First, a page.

If you use Twitter and Airbnb, you’ll know neither is perfect. I’ve used Airbnb twice now, for trips to Amsterdam and Las Vegas and in both cases, there ‘information problems’. Let’s say that the users didn’t declare all the variables and leave it at that.
Twitter, on the other hand, is often forced to display its default error message – that cutesy picture of a blue whale being hoist out the ocean by eight tiny orange birds. “Too many tweets” says the caption.
I’m surprised South West Trains, Thames Water or BT haven’t copied that idea for explaining system failure. They could have eight cutesy Hi-Viz jacket wearing cartoon characters, straining to pull a train, a pipe or a BT van out of the sea.
The difference between Twitter and many British brands is that the US firm will actually beaver away like crazy to rectify the problems. Whereas British firms think it’s OK to just stick out a schmaltzy apology – on Twitter, ironically enough.
The system that is widely credited with removing the ‘Fail Whale’ from public view, by eradicating all the bottlenecks in Twitter’s production process, is Mesos.
Twitter runs its private data centers on Apache Mesos, as do eBay, Netflix, OpenTable and PayPal.
For developers, Mesos provides simple command-line and application programming interface (API) access to computing clusters. This means applications can be set up, then subsequently have a fitting environment tailored around them, automatically. The system does this, which means that the IT operations plods don’t need to be involved.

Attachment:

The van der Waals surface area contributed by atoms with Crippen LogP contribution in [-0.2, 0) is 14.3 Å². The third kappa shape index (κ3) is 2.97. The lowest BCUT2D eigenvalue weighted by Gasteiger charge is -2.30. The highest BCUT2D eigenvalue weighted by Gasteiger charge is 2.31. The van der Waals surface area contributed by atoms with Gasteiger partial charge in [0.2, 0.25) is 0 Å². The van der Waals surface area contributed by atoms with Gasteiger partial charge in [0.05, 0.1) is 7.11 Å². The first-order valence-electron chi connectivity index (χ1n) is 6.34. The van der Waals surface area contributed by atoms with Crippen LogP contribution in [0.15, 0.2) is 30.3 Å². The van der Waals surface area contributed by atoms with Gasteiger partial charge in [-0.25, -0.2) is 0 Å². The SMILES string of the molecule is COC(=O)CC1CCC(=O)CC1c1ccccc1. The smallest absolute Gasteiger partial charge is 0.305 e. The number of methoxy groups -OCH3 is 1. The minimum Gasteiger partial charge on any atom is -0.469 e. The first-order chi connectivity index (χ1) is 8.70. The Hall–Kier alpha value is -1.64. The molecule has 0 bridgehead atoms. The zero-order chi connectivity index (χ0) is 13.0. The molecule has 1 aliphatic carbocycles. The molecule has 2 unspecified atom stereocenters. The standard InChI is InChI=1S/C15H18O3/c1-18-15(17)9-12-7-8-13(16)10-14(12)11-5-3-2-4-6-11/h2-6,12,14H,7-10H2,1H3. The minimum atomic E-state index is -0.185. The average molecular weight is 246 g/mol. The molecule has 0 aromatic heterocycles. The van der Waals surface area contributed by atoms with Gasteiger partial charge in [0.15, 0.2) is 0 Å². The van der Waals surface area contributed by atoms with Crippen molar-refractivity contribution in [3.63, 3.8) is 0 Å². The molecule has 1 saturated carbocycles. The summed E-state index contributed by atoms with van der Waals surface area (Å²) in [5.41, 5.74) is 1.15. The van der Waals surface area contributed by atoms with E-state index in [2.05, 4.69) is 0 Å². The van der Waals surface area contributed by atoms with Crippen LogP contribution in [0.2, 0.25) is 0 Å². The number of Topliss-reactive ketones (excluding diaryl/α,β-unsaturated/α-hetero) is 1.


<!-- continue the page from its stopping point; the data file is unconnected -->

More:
This capacity for automated self adjustment could save data centres bezillions of man hours and dollar, according to Peter Levine, the founder of virtualisation pioneers Xensource.
Mesos software was the foundation for some of the most reliable and high-performance datacenters in the world, thanks to this dynamic effect, says Levine. In his new capacity as general partner at venture capitalist Andreessen Horowitz, Levine has helped fund a new plan to use Mesos to create a system that manages a data center like a single machine – a breakthrough that some claim would transform the industry.
The Mesosphere company, founded by engineers from Twitter and Airbnb, has a simple objective. It wants to speed the adoption of Apache Mesos by providing new enterprise products and commercial support for the open source software. It’s just been given $10.5 million in series A funding from investors including Andreessen Horowitz, Data Collective and Fuel Capital.
By abstracting and automating the most difficult low-level tasks related to a range of critical functions, the software can have a dynamic effect on data centres. The launching and managing of services, virtual machines and containers in expanding datacenter environments, can all be streamlined and automated. This removes many of the production bottlenecks and creates continuity, fault tolerance and better server utilization.
All cloud and data centres become as one.
“Managing your datacenter as if it’s a single computer is the holy grail of cloud computing, and Mesosphere actually delivers on that compelling vision,” says Mesosphere investor Brad Silverberg, who once led Microsoft’s Windows, Office and Internet platform business units.
“This is the direction of the new datacenter and the shift will be as transformational as virtualization was,” says Levine.
Now all they need to do is transform the people who advertise their spare rooms on AirBnb. That’s probably more of a long term problem.